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Can Turtles Eat Pizza? Vet Reviewed Nutritional Science & Safety Guide

Codee Chessher

By Codee Chessher


Vet approved

Dr. Luqman Javed Photo

Reviewed & Fact-Checked By

Dr. Luqman Javed

DVM (Veterinarian)

The information is current and up-to-date in accordance with the latest veterinarian research.

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Fans of Teenage Mutant Ninja Turtles know that a turtle’s favorite food is pizza, but how true is that really? Sadly, turtles cannot eat pizza under any circumstances. Turtles lack the enzymes in their stomachs to process dairy products like we do, so the cheese alone makes it a no-go. The high fat and sodium in your average pizza are also extremely unhealthy for them, not to mention the cholesterol bombs we load on it, like pepperoni or bacon.

Turtles may not be able to indulge in pizza when we order out, but what about other ingredients we use in pizza? Join us below as we touch on that topic as well as some other invaluable info on what turtles usually eat and how to make sure they have the best possible diet.

Pizza and Turtles: What’s Good and What’s Bad?

We already established that turtles can’t actually eat pizza like we do because of the cheese, but what about the other ingredients? You know, the stuff like veggies that we add to make ourselves feel like we’re ordering something halfway healthy? While some stuff like spinach and tomatoes is safe for turtles and they’ll gladly gobble it up on the side, it’s inedible to them on your typical slice of ‘za. As a general rule of thumb, no processed human food is safe for pet turtles to eat.

pepperoni on a pizza
Image Credit: ReinhardThrainer, Pixabay

What Do Turtles Eat?

That’s a bit of a trick question since many factors play a role in determining a turtle’s diet. The main factor to consider is a turtle’s species. It is a common misconception that all freshwater turtles are omnivores. Some species are carnivores and likewise, some species are herbivores. Therefore, what’s acceptable for one turtle species might not work for another.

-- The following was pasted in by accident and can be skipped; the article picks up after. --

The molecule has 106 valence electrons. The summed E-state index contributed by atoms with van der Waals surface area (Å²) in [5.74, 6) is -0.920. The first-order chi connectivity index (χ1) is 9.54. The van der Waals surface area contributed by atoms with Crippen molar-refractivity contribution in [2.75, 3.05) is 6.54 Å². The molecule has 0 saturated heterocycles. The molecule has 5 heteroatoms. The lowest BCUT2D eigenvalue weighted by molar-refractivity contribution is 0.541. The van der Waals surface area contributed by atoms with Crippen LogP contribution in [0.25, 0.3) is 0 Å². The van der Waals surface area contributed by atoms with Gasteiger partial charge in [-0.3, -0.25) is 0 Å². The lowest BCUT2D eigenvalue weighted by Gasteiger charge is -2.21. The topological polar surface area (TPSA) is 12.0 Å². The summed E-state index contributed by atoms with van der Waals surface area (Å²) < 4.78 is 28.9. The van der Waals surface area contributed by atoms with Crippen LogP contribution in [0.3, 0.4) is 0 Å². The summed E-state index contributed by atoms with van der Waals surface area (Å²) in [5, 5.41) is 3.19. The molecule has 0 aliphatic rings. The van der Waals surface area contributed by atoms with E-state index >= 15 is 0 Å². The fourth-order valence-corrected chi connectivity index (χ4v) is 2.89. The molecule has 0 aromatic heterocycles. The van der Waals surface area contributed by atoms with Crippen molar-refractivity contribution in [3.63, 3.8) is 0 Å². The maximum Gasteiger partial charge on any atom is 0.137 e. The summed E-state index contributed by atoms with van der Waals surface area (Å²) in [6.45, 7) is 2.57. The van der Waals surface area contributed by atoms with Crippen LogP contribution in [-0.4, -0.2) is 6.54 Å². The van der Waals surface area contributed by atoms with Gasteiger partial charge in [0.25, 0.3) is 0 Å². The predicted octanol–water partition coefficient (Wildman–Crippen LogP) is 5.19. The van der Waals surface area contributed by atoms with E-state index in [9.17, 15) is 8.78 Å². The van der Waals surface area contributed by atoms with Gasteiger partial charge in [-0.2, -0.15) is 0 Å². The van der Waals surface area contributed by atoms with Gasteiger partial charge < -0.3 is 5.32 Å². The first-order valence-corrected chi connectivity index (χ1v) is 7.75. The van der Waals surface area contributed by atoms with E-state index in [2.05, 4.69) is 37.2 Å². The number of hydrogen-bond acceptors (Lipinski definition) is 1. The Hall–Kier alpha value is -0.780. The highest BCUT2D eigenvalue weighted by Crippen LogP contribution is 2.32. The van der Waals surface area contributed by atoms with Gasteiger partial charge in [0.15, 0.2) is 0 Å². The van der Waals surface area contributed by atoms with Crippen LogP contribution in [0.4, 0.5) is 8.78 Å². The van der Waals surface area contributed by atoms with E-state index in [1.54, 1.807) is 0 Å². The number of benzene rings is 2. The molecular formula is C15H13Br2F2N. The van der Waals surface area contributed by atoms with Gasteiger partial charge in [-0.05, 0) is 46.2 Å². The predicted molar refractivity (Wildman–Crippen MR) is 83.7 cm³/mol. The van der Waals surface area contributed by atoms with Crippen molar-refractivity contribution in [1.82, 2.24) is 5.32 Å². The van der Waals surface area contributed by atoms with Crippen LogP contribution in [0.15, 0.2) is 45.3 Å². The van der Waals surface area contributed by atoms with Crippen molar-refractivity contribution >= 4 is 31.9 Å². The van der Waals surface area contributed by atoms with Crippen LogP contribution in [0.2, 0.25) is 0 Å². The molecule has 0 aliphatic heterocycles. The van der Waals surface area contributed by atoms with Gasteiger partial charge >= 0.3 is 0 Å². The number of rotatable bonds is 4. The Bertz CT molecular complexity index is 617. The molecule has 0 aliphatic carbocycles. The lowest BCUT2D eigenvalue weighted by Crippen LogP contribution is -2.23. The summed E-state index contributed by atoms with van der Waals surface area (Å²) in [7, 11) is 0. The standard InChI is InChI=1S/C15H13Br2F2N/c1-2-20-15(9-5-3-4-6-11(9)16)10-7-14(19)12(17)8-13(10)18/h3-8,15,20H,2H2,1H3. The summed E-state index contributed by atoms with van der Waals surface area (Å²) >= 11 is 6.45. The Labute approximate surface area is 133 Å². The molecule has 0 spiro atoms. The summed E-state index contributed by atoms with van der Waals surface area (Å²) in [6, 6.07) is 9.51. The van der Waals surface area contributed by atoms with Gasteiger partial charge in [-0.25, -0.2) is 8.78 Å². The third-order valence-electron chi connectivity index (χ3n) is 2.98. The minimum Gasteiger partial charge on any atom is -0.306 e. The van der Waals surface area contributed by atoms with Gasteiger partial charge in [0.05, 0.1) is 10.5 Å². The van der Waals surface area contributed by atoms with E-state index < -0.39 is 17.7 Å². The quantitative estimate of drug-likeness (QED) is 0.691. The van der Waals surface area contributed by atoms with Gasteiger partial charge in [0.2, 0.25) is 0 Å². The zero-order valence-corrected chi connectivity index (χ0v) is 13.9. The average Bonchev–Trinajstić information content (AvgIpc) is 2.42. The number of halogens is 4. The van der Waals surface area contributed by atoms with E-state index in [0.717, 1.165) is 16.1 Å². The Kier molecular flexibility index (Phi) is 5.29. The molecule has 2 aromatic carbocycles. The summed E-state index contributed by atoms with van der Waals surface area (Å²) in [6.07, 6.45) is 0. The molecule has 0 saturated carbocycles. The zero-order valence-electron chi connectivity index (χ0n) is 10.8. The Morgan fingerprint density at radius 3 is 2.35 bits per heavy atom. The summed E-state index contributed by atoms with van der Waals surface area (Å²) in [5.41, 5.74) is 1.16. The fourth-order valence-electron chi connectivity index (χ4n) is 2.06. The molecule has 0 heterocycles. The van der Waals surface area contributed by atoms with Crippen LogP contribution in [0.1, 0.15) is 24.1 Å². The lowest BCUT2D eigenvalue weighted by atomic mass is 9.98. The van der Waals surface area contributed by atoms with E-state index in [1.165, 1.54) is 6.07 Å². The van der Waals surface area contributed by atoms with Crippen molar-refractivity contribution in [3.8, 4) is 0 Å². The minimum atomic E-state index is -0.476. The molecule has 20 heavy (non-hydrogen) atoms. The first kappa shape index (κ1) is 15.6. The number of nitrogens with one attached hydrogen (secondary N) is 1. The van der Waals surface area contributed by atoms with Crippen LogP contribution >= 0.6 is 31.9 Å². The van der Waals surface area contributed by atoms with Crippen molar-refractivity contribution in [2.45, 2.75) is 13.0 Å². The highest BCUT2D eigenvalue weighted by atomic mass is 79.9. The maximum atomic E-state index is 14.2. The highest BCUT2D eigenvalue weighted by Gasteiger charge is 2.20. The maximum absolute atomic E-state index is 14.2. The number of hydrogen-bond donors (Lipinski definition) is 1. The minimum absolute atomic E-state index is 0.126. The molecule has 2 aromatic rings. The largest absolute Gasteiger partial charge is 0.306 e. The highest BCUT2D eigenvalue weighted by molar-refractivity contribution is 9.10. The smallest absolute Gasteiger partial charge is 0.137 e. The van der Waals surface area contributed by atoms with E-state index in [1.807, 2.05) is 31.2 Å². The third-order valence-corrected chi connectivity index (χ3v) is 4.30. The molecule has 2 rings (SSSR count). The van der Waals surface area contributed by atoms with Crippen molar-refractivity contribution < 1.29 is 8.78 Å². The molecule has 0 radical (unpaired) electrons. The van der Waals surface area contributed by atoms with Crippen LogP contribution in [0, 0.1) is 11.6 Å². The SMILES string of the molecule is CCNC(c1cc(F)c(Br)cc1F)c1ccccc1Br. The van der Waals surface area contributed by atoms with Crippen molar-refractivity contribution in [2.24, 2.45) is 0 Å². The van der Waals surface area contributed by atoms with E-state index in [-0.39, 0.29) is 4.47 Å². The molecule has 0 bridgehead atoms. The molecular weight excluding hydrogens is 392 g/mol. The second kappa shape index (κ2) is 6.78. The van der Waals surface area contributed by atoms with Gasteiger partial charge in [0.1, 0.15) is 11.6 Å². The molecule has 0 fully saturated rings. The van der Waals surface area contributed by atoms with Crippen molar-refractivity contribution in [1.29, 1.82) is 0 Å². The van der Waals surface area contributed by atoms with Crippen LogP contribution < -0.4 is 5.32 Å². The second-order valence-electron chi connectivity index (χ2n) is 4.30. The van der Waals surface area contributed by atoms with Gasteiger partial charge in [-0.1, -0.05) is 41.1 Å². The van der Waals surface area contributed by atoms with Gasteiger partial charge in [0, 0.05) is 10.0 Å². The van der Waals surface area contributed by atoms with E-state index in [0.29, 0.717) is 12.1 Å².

Like some other reptiles, certain species of turtles have a dietary bias depending on their age, and tend to lean towards a more carnivorous diet when they’re young. For such turtles, the excess inclusion of plant matter in their diet is seen as detrimental to their health. At the same time, overindulging these turtles with calorie-dense foods is just as detrimental for their health, as it disrupts normal growth patterns and may lead to an obese pet (contrary to popular belief, turtles can indeed get overweight or obese).

With so many factors in play when it comes to determining your turtle’s diet, it is strongly advised to consult an exotic veterinarian to formulate a meal plan that works best for your pet. Please keep in mind that your pet’s nutritional needs will change throughout their life, and therefore, you should periodically check in with your veterinarian for an updated meal plan that best suits your pet.

Signs of a Healthy Turtle Diet

Though formulating a turtle’s diet is something that definitely requires veterinary input, there are some measures you can take to ensure that your pet is getting appropriate nutrition.

Signs that your pet is eating right:
  • A healthy shell. A healthy shell is one of the best signs of a turtle’s nutritional health. Your pet’s shell should not be deformed or brittle. Freshwater turtles should periodically shed their shells, and the scutes should be translucent, and the new shell should not be discolored or malformed. A turtle’s shell should also not appear overly stacked or dome-like.
  • Normal Growth & Eating Habits. Turtles fed an appropriate diet will grow at a rate that’s considered normal for their species. Their beak (the tip of their “lips”) will not appear to protrude outwards in the shape of a sharp triangle, and they will have an appetite.
  • Normal Defecation. Healthy turtles will defecate normally, and not experience episodes of diarrhea or digestive distress. The telltale sign of digestive distress is a turtle that refuses to eat and stays withdrawn in their shell.
  • No Illnesses. Nutrition plays an important part in your turtle’s health and overall well-being. Turtles on an appropriate nutritional plan should not show signs of illness that are associated with nutritional excesses or deficiencies.
Western Painted Turtle eating a mealworm on a white background with detail on the face and mouth
Image Credit: Cat Hammond, Shutterstock



Turtles eat a variety of foods, but that unfortunately doesn’t include pizza. It might vary from species to species, but most turtles do best with a balanced diet that caters to their individual needs.


Featured Image Credit: Riedelmeier, Pixabay

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